Conrad Herwig and the Latin Side All-Stars Pay Tribute to Horace Silver
Conrad Herwig is no stranger to reimagining the work of seminal jazz musicians and showcasing their “Latin side.” In 1998, he released The Latin Side of John Coltrane to wide acclaim. Over the years he has paid tribute to Wayne Shorter, Miles Davis, Herbie Hancock and Joe Henderson.
On the surface, the concept sounds formulaic but after seeing the band live I can assure the listener that the concept is fresh and true to the source.
At the Blue Note, the band paid a fitting and fiery tribute to jazz icon Horace Silver. The vast majority of the repertoire consisted of Silver’s Greatest Hits, but the band made each and every tune their own, and included surprises along the way.
The band opened with their interpretation of “Cape Verdean Blues,” a tune Silver composed for his father, John Tavares Silva, who was born in Cape Verde. The tune’s lively Latin rhythms and calypso melodies conjured up visions of the islands and heralded the shape of things to come.
Herwig is nothing if not an engaging speaker. Between tunes, he shared Silver anecdotes with the audience and referred to him as a “funkster” and a founding father of Soul Jazz, which was popular from the mid to late 60s.
On a more poignant note, Herwig mentioned the fact that he was honored to have shared the stage with Silver during his last performance at the Blue Note.
“Silver’s Serenade” is one of my personal favorites, however I associate the tune with The Bronx Horns, who did an incredible job of exploring Silver’s “Latin Side” in 1998 with The Silver in the Bronx Horns (Timeless Records).
The tune, “Filthy Mc Nasty” is indicative of Silver’s “down and dirty” side, the rhythms are raucous, danceable, fun and a perfect vehicle for the band, who obviously enjoyed playing the tune as much as the audience enjoyed hearing it.
Silver composed “Nica’s Dream” for the Baroness Pannonica de Koenigswarter, a staunch patron of bebop and a close, personal friend to Silver, Charlie Parker and Thelonious Monk among others. Over the years, the tune has been covered to death but the band gave it a whole new outlook.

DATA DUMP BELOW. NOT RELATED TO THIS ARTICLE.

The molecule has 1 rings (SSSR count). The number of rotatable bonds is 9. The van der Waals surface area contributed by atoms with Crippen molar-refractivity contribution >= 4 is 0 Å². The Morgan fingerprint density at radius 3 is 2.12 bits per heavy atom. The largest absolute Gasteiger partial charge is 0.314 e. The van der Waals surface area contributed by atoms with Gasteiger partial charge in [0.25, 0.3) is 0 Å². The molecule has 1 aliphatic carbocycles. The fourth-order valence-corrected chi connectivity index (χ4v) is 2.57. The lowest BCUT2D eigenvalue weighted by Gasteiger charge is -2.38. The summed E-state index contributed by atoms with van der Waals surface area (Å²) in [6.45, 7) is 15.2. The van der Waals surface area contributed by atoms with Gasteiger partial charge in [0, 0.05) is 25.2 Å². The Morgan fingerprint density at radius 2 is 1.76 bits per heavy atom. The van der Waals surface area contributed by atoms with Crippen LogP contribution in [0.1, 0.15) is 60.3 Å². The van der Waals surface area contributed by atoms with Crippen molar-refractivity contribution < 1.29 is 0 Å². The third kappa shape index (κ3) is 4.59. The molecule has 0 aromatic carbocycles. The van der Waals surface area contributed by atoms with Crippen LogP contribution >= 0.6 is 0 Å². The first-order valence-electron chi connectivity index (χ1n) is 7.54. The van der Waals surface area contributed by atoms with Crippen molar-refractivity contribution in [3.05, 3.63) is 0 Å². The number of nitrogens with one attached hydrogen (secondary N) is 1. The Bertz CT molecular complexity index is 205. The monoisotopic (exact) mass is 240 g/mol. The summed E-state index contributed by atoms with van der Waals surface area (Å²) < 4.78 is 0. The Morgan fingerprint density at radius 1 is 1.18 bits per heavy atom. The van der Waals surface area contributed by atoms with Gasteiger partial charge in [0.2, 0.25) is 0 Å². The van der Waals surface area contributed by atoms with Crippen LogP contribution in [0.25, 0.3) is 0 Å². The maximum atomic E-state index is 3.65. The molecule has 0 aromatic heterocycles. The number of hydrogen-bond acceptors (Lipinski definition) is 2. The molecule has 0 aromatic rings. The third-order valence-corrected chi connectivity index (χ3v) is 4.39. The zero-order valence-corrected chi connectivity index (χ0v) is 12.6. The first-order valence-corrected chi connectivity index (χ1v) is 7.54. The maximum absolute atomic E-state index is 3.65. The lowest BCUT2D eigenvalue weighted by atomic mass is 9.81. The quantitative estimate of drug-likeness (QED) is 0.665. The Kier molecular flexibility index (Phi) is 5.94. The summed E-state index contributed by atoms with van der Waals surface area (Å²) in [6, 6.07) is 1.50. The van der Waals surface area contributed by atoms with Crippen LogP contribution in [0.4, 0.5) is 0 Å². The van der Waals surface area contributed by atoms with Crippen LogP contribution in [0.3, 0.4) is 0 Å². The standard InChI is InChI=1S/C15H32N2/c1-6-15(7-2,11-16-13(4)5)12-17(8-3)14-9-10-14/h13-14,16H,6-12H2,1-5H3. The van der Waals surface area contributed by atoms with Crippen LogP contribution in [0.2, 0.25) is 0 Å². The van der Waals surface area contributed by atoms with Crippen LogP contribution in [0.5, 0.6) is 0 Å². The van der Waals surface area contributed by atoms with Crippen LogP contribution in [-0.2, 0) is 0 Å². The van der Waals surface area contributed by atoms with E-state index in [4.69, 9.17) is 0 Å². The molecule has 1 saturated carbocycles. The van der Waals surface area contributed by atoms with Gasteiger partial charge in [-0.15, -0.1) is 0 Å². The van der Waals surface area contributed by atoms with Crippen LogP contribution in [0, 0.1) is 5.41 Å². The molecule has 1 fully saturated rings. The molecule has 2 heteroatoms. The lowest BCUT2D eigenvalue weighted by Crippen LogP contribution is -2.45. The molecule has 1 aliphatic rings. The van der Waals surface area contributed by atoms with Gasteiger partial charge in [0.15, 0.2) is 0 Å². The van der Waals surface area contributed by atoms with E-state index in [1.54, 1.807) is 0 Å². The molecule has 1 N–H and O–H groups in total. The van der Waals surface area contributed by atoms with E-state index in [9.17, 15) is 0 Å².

The performance featured two “secret weapons,” pianists Bill O’ Connell – who performed during the first-half – and the dynamic Michel Camilo who performed during the second-half. Their styles are a study in contrasts. Nevertheless, it was a treat to see O’ Connell and Camilo on the same stage.
Anyone who has seen Michel Camilo perform is aware of the fact that he is nothing if not a force of nature and he proved as much when he sat in with the band for “God’s of the Yoruba Pt. 1,” which is one of the songs of a 3-part suite that Silver composed and dedicated to “the Africans and their spiritual evolution.”
The powerful arrangement and the intense exchange between the players and Camilo caused a seismic shift, a musical explosion that washed over the audience and lifted the room off its axis. Camilo’s lightning fast hands were the icing on the cake.
Silver’s most popular tune, “Song For My Father” took the vibe down a notch but before the audience could catch their breath, the band countered with “Nutville,” a swinging and upbeat tune that left everyone wanting more.
In all, it was a heartfelt and revealing tribute. Anyone who was not familiar with Silver’s music going in left the room with a better understanding of why Silver’s legacy is so enduring.
Congratulations to the Latin Side All-Stars, all seasoned musicians and masters of their craft: Pianists Bill O’ Connell and Michel Camilo, reed player Craig Handy, trumpeter Alex Sipiagin, bassist Rubén Rodríguez, drummer Robby Ameen and percussionist Richie Flores.
The event was recorded for posterity and is due to be released sometime in 2015. Suffice it to say, the recording engineer had his or her work cutout out for them. Capturing the music is one thing. Capturing the energy in the room and the smiles on people’s faces as they filed out of the room is something else.
Photo of Conrad Herwig by Tomas Peña
In Conversation with Trombonist, Composer, Arranger Papo Vázquez
Miguel de Armas: Miguel de Armas and The Ottawa Latin Jazz Orchestra
Django Festival Allstars with special guest Edmar Castañeda Featuring Dorado Schmitt and sons Samson & Amati
Christian McBride’s New Jawn at Koerner Hall: Concert Review
Papo Vázquez Holiday Jazz & Latin Jazz Parranda with The Mighty Pirates Troubadours
Donald Vega: As I Travel
“They Shot The Piano Player” Screening At The Village East in New York And The Royal in Los Angeles
Una Navidad Nuyorkina: Celebrating 40 Years of Los Pleneros de la 21
The Latin Side of Jazz Episode 35
Sebastian Schunke: Existential Intensities
NPR’s A Jazz Piano Christmas with Melvis Santa, Alfredo Rodríguez and Hilario Durán
Gonzalo Rubalcaba: Borrowed Roses
Juan García-Herreros – The Snow Owl: Normas
Raphael Cruz Reaffirms His Commitment To Latin Jazz!
Edy Martínez, the Music Architect Behind the Piano
Rubén Blades con Roberto Delgado & Orquesta · Son de Panamá
Celebrating Emiliano Salvador and his Musical Legacy
Cubano Be, Cubano Bop: A Memorable Night in Toronto with Poncho Sánchez
A Conversation with Percussionist, Bandleader Poncho Sanchez
The Odyssey of Anat Cohen
Paquito D’Rivera & Quinteto Cimarrón: Aires Tropicales
Have You Seen My Nana? The Enduring Genius of Moacir Santos
Enrique Rodríguez: Enriquito – Me Quito El Sombrero
Roberto López Afro-Colombian Jazz Orchestra: Azul
Most Read in 2023
Featured Albums9 months ago
Aymée Nuviola feat. Kemuel Roig: Havana Nocturne
News10 months ago
Wilson “Chembo” Corniel Releases New Album: “Artistas, Músicos y Poetas”
News10 months ago
Aymée Nuviola To Release New Latin Jazz Album: “Havana Nocturne”
Events8 months ago
Tito Puente and Tito Rodriguez Centennial Celebration